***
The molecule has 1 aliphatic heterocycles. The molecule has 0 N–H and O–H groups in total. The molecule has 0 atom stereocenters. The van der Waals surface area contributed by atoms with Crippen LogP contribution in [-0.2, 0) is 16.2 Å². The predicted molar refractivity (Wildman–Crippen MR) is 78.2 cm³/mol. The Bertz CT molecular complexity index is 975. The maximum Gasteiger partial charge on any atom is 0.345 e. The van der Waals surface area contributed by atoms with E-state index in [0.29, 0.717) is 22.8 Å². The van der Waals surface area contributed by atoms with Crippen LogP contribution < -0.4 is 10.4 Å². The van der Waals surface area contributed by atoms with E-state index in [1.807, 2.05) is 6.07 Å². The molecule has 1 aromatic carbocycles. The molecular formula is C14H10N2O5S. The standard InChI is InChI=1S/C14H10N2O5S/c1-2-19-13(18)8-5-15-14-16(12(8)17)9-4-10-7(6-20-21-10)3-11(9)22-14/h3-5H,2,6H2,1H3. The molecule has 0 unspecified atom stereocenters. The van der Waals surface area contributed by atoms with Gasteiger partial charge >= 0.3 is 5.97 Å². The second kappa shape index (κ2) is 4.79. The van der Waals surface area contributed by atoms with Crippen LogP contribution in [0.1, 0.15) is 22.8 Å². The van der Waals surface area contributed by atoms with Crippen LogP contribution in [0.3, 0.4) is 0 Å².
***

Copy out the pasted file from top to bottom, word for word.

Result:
The molecule has 1 aliphatic heterocycles. The molecule has 0 N–H and O–H groups in total. The molecule has 0 atom stereocenters. The van der Waals surface area contributed by atoms with Crippen LogP contribution in [-0.2, 0) is 16.2 Å². The predicted molar refractivity (Wildman–Crippen MR) is 78.2 cm³/mol. The Bertz CT molecular complexity index is 975. The maximum Gasteiger partial charge on any atom is 0.345 e. The van der Waals surface area contributed by atoms with E-state index in [0.29, 0.717) is 22.8 Å². The van der Waals surface area contributed by atoms with Crippen LogP contribution < -0.4 is 10.4 Å². The van der Waals surface area contributed by atoms with E-state index in [1.807, 2.05) is 6.07 Å². The molecule has 1 aromatic carbocycles. The molecular formula is C14H10N2O5S. The standard InChI is InChI=1S/C14H10N2O5S/c1-2-19-13(18)8-5-15-14-16(12(8)17)9-4-10-7(6-20-21-10)3-11(9)22-14/h3-5H,2,6H2,1H3. The molecule has 0 unspecified atom stereocenters. The van der Waals surface area contributed by atoms with Gasteiger partial charge >= 0.3 is 5.97 Å². The second kappa shape index (κ2) is 4.79. The van der Waals surface area contributed by atoms with Crippen LogP contribution in [0.1, 0.15) is 22.8 Å². The van der Waals surface area contributed by atoms with Crippen LogP contribution in [0.3, 0.4) is 0 Å².